WASHINGTON — Consumer borrowing fell again in August as consumers cut back on credit card use for the 24th consecutive month, the Federal Reserve said Thursday.
Borrowing by consumers declined by $3.3 billion that month. It was the 18th drop for overall consumer borrowing in the past 19 months.
Americans are borrowing and spending less as they face widespread unemployment and uncertainty about their financial futures. The reduced use of credit by consumers is a drag on the recovery, which has yet to show a sustained rebound.
Households are struggling to repair their personal balance sheets after the worst recession since the 1930s. The home foreclosure crisis is grim evidence that excessive borrowing can upend people’s lives.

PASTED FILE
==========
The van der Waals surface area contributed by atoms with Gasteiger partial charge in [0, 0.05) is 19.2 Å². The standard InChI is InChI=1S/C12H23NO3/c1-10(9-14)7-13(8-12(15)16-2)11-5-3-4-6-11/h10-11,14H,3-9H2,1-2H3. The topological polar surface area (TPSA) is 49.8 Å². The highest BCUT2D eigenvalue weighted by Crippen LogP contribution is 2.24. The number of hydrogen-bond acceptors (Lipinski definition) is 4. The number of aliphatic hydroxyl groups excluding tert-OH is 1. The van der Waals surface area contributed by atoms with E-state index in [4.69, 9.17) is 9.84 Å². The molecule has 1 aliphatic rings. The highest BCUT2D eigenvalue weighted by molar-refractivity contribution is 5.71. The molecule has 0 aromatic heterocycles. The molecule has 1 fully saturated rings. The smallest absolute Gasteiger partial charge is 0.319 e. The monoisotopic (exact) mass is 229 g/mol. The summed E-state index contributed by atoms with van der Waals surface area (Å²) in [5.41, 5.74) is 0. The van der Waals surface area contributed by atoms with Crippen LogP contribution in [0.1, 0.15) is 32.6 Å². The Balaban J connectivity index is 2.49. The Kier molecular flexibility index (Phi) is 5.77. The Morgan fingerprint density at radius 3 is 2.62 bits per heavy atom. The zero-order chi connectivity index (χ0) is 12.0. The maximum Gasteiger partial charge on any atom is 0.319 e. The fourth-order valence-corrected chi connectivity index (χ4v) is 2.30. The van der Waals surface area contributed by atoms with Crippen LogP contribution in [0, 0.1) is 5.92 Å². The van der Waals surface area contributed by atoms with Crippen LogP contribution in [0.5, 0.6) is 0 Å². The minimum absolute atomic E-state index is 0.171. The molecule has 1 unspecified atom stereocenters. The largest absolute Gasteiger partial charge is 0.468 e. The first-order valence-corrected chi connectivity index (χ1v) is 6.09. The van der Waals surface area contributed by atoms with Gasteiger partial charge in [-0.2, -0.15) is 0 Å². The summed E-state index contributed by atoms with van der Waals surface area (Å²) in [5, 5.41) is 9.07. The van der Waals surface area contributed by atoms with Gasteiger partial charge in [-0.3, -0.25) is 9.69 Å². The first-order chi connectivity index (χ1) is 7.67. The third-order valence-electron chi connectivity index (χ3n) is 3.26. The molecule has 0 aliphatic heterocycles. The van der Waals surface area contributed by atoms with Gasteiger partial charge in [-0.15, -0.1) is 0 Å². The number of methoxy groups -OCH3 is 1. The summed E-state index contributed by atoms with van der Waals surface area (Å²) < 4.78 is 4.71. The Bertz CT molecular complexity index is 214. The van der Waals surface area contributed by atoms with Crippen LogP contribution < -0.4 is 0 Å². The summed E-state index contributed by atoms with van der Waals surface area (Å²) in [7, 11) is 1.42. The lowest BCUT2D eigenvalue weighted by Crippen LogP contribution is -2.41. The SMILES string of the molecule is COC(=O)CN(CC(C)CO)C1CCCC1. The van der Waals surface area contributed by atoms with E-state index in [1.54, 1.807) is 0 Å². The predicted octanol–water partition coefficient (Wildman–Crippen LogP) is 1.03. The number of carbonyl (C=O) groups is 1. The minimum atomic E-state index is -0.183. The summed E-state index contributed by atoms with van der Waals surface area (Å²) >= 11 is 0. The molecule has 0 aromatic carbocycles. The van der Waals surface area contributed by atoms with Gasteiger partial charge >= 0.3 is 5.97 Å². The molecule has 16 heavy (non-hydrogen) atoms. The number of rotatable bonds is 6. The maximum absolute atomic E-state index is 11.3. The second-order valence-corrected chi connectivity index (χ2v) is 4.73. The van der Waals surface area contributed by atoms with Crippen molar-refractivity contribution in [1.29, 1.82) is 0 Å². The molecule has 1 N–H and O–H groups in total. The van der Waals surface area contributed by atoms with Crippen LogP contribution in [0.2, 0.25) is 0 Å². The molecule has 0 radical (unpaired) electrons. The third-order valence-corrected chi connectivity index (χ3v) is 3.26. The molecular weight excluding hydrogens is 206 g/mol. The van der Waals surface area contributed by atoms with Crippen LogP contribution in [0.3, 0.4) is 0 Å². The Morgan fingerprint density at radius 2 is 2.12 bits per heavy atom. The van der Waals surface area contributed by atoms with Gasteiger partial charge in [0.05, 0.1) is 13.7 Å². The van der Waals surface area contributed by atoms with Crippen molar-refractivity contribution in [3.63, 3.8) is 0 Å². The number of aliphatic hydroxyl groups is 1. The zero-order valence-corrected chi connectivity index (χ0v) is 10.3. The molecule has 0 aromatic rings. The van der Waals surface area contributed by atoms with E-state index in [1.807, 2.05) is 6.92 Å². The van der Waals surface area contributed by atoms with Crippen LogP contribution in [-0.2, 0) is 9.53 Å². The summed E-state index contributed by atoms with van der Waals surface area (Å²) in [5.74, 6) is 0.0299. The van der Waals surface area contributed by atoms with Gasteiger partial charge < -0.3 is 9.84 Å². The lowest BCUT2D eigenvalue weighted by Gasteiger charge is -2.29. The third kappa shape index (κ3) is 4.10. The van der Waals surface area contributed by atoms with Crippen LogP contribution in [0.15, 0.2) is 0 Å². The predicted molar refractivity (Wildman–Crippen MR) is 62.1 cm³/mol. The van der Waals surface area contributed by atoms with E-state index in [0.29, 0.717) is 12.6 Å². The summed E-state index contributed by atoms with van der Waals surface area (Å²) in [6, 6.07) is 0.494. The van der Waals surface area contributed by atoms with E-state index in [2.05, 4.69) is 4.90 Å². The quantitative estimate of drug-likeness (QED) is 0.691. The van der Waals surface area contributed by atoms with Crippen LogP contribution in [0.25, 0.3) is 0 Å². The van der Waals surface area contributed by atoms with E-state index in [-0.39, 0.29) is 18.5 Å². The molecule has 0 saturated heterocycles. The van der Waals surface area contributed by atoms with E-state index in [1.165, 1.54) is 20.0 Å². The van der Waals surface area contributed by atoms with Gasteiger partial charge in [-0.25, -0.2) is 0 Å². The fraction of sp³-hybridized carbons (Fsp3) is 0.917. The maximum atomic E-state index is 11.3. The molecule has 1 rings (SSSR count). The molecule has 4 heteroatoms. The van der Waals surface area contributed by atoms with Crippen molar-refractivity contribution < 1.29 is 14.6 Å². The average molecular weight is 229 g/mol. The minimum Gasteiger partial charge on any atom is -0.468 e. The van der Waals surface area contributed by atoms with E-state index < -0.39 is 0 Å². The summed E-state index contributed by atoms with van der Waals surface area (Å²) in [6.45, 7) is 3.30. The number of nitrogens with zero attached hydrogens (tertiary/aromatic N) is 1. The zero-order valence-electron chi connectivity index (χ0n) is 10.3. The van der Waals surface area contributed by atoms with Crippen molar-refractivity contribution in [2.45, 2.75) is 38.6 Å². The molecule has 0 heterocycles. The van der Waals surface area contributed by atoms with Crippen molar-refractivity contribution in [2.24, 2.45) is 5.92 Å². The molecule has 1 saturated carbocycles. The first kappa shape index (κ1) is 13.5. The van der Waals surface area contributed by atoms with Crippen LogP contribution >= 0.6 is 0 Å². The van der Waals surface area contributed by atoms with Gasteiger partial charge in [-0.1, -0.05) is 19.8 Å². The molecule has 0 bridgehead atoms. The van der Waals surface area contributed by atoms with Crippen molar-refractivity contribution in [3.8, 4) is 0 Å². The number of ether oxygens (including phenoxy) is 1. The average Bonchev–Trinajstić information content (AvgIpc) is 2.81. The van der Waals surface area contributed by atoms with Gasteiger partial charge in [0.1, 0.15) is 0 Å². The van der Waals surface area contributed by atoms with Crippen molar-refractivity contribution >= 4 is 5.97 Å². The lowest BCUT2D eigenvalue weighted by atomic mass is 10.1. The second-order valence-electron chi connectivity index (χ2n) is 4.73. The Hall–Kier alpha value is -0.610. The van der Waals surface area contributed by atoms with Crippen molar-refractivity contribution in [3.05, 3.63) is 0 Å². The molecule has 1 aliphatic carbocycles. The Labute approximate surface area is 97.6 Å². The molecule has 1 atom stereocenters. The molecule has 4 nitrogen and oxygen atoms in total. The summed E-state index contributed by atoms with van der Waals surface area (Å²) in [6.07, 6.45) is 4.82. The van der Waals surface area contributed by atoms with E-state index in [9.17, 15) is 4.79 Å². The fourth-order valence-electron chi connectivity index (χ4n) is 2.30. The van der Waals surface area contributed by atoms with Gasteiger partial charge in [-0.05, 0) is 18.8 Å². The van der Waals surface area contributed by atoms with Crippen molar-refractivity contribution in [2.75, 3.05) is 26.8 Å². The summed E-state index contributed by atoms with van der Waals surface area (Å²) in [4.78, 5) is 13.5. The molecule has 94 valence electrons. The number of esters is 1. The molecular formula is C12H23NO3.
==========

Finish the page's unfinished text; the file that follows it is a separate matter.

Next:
Another cause of the decline in credit is banks’ slow recognition that many debts will not be repaid. Banks gave up on $42.5 billion in credit card debt in the first half of 2010, according an analysis by the website CardHub.com. The annual rate is more than twice what it was in 2007.
Banks have responded to loan losses by tightening lending standards and reducing credit lines.
Borrowing increased modestly for one-time loans such as auto loans and student loans. Student loans by the federal government accounted for almost all of that increase. One-time credit from banks that offer loans for cars and other big purchases fell in August.
Households are expected to continue cutting back on borrowing as long as incomes stay flat and jobs remain scarce.